If you have a full-time job, you probably spend more of your waking hours with your coworkers than anyone else, including your spouse or children, on any given weekday. In fact, coworkers often become like a second family to many—a family to love despite some nutty or embarrassing quirks of its members.
Oppressive talkers might consider shutting up every now and then
By Jessica Cassyle Carr
Imagine this: You're surrounded by people you barely know. The conversation turns to a subject to which you can contribute. You're a shy person, and mustering the courage to speak around unfamiliar people involves a considerable amount of anxiety. There's a break in the banter, you finally begin to speak, but in the midst of what you're saying some dolt interrupts you, keeps talking and makes no amends for the discourtesy he or she has created. You feel humiliated and annoyed.1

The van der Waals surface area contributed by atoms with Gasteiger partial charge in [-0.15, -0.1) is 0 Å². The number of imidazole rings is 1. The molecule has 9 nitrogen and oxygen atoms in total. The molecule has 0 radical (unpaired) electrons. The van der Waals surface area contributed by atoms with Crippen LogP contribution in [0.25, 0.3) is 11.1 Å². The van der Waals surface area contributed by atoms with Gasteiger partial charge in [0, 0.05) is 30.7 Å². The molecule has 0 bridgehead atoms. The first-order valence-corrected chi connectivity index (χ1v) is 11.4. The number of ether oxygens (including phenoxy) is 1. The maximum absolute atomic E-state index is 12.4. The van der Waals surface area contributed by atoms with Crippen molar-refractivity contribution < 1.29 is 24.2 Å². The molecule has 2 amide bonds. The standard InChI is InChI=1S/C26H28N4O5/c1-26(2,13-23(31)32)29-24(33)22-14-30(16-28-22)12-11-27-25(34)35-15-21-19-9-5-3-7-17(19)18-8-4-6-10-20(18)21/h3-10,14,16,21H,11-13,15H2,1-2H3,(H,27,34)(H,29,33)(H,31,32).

Contrary to what you might a heard, Albuquerque ain't the sticks. Yeah, sure, we got our fair share a whiskey-chuggin', banjo-pickin' rubes in these parts, but our town is mostly a sophisticated sort a place, filled with a sophisticated sort a folk.
The title of this section of our annual Best of Burque readers poll seems a bit vague, doesn't it? "Life in Burque." What does that mean, exactly? Is our existence summed up by the flaws of our elected officials, by the who's who of local celebrities, by the best and worst ways we spend our public money? The answer, of course, is absolutely not. "Life in Burque" should, at the very least, apply to the entire landscape of the Best of Burque ballot--arts, music, shopping, etc.--but even that would leave us lacking. The joyful reality of it is that no reader survey, no matter how mammoth, could even come close to capturing what it means to live in Albuquerque. Which is a wonderful thing.